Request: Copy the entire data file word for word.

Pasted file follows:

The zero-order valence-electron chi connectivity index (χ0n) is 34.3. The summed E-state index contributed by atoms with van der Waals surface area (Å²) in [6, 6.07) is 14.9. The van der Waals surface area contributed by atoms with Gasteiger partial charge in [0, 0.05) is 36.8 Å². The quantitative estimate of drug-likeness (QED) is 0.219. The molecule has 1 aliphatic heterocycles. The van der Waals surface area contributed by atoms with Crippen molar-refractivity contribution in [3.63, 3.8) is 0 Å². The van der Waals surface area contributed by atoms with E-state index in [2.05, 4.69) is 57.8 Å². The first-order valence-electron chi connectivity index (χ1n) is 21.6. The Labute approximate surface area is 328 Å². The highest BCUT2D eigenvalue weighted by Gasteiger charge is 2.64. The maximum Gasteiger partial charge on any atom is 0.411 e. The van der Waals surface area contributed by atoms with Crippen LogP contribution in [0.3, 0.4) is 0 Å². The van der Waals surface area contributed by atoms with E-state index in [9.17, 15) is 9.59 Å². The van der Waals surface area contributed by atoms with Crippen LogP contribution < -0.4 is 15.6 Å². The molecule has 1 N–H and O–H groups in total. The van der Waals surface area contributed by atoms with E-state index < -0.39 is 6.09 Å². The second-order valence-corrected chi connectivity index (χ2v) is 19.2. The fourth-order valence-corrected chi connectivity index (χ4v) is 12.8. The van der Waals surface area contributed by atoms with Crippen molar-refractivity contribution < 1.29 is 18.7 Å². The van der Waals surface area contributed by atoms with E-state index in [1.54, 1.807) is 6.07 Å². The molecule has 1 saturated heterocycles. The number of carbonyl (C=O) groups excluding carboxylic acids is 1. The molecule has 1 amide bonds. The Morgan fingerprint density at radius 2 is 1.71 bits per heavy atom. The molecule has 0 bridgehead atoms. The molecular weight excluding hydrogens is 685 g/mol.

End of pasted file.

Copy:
The zero-order valence-electron chi connectivity index (χ0n) is 34.3. The summed E-state index contributed by atoms with van der Waals surface area (Å²) in [6, 6.07) is 14.9. The van der Waals surface area contributed by atoms with Gasteiger partial charge in [0, 0.05) is 36.8 Å². The quantitative estimate of drug-likeness (QED) is 0.219. The molecule has 1 aliphatic heterocycles. The van der Waals surface area contributed by atoms with Crippen molar-refractivity contribution in [3.63, 3.8) is 0 Å². The van der Waals surface area contributed by atoms with E-state index in [2.05, 4.69) is 57.8 Å². The first-order valence-electron chi connectivity index (χ1n) is 21.6. The Labute approximate surface area is 328 Å². The highest BCUT2D eigenvalue weighted by Gasteiger charge is 2.64. The maximum Gasteiger partial charge on any atom is 0.411 e. The van der Waals surface area contributed by atoms with Crippen LogP contribution in [0.3, 0.4) is 0 Å². The van der Waals surface area contributed by atoms with E-state index in [9.17, 15) is 9.59 Å². The van der Waals surface area contributed by atoms with Crippen LogP contribution < -0.4 is 15.6 Å². The molecule has 1 N–H and O–H groups in total. The van der Waals surface area contributed by atoms with E-state index < -0.39 is 6.09 Å². The second-order valence-corrected chi connectivity index (χ2v) is 19.2. The fourth-order valence-corrected chi connectivity index (χ4v) is 12.8. The van der Waals surface area contributed by atoms with Crippen molar-refractivity contribution < 1.29 is 18.7 Å². The van der Waals surface area contributed by atoms with E-state index in [1.54, 1.807) is 6.07 Å². The molecule has 1 saturated heterocycles. The number of carbonyl (C=O) groups excluding carboxylic acids is 1. The molecule has 1 amide bonds. The Morgan fingerprint density at radius 2 is 1.71 bits per heavy atom. The molecule has 0 bridgehead atoms. The molecular weight excluding hydrogens is 685 g/mol.